The US Patent and Trademark Office officially published a series of 14 newly granted patents for Apple Inc. today and it’s Apple’s design related patents which won the day. While we cover Apple’s four design wins this morning, we also list a number of other delectable delights for the techies amongst us who might be interested in the details behind Apple’s H.264/AVC coder or Apple’s Motion program or perhaps Apple’s acceleration-based theft detection system for portables.
The first design patent is for the instantly recognizable MacBook Air. Apple recently updated the MacBook Air lineup which now packs Core-i processors.
ASUS announced the UX21 ultraportable laptop over a month ago which features a design strikingly similar to the MacBook Air; hopefully Apple won’t sue them like they sued Samsung for blatantly copying the design of the iPhone 3G/3GS models. Keep in mind that the original “tapering” design came from Sony with their X505 ultraportable.
The second design patent is for the cover of the iPhone 3G i.e. the basic shell:the rounded edges, speakers/port/volume-rocker placement etc. are all included in the patent.
The other two design wins are for the Apple TV remote and the fruit company’s battery charger for AA cells.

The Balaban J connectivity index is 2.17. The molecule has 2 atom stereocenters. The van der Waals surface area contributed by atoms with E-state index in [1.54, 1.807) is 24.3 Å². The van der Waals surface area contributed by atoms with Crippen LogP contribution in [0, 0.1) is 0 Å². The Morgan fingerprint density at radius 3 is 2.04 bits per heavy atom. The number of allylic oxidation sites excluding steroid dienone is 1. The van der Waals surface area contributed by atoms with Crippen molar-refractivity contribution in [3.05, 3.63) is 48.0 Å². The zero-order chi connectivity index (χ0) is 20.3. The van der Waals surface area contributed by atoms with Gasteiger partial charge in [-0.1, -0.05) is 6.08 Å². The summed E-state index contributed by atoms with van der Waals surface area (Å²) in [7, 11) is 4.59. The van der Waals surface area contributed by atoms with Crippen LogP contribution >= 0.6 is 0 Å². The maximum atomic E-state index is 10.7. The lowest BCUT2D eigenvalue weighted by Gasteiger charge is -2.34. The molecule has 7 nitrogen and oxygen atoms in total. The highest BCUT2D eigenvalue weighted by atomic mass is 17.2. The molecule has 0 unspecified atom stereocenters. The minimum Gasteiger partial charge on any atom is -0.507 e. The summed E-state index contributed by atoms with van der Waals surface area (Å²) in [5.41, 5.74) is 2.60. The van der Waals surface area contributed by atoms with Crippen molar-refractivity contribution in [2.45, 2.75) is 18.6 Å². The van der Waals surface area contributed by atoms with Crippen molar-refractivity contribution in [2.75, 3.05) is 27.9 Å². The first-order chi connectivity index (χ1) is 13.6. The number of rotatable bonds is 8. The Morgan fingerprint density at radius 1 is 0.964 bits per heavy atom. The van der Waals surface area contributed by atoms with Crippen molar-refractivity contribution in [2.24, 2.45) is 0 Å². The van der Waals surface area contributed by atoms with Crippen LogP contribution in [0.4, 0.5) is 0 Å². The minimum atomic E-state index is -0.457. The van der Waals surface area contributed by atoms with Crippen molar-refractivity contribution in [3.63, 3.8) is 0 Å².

Credits for all four design patents go to VP Industrial Design at Apple Jonathan Ive and his team of over a dozen members.
As for the rest of the ten patents, they include technologies related to the automatic powering off of Bluetooth devices, H.264/AVC encoders, accelerometer-based theft detection system for portable devices, noise reduction and graphical editor for program files (among others).
Apple has been filing copyright-infringement lawsuits on different smartphone manufacturers recently.
The most high-profile current lawsuit is against Samsung Electronics for their Galaxy series of smartphones and tablets which reportedly blatantly copy the iPhone 3G/3GS hardware design as well as the iconography of iOS – Apple’s mobile operating system. Apple also sued smartphone manufacturer HTC for infringing upon five software and hardware patents.